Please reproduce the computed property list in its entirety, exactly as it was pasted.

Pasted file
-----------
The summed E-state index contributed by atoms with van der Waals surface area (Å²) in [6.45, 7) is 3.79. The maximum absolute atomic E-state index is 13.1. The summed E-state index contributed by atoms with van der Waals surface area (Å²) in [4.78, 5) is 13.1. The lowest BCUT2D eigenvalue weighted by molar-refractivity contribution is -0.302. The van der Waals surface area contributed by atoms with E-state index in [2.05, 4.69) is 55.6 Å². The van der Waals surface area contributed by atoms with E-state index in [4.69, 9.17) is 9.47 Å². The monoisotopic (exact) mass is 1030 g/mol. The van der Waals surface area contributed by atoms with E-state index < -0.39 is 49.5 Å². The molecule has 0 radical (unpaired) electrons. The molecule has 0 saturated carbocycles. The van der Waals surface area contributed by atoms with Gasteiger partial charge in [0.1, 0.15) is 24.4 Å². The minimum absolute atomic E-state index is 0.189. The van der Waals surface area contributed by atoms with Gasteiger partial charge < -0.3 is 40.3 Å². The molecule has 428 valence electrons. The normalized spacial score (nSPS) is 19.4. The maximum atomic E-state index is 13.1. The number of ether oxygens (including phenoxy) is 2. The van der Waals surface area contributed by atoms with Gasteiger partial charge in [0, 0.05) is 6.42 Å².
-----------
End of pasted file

The summed E-state index contributed by atoms with van der Waals surface area (Å²) in [6.45, 7) is 3.79. The maximum absolute atomic E-state index is 13.1. The summed E-state index contributed by atoms with van der Waals surface area (Å²) in [4.78, 5) is 13.1. The lowest BCUT2D eigenvalue weighted by molar-refractivity contribution is -0.302. The van der Waals surface area contributed by atoms with E-state index in [2.05, 4.69) is 55.6 Å². The van der Waals surface area contributed by atoms with E-state index in [4.69, 9.17) is 9.47 Å². The monoisotopic (exact) mass is 1030 g/mol. The van der Waals surface area contributed by atoms with E-state index < -0.39 is 49.5 Å². The molecule has 0 radical (unpaired) electrons. The molecule has 0 saturated carbocycles. The van der Waals surface area contributed by atoms with Gasteiger partial charge in [0.1, 0.15) is 24.4 Å². The minimum absolute atomic E-state index is 0.189. The van der Waals surface area contributed by atoms with Gasteiger partial charge < -0.3 is 40.3 Å². The molecule has 428 valence electrons. The normalized spacial score (nSPS) is 19.4. The maximum atomic E-state index is 13.1. The number of ether oxygens (including phenoxy) is 2. The van der Waals surface area contributed by atoms with Gasteiger partial charge in [0, 0.05) is 6.42 Å².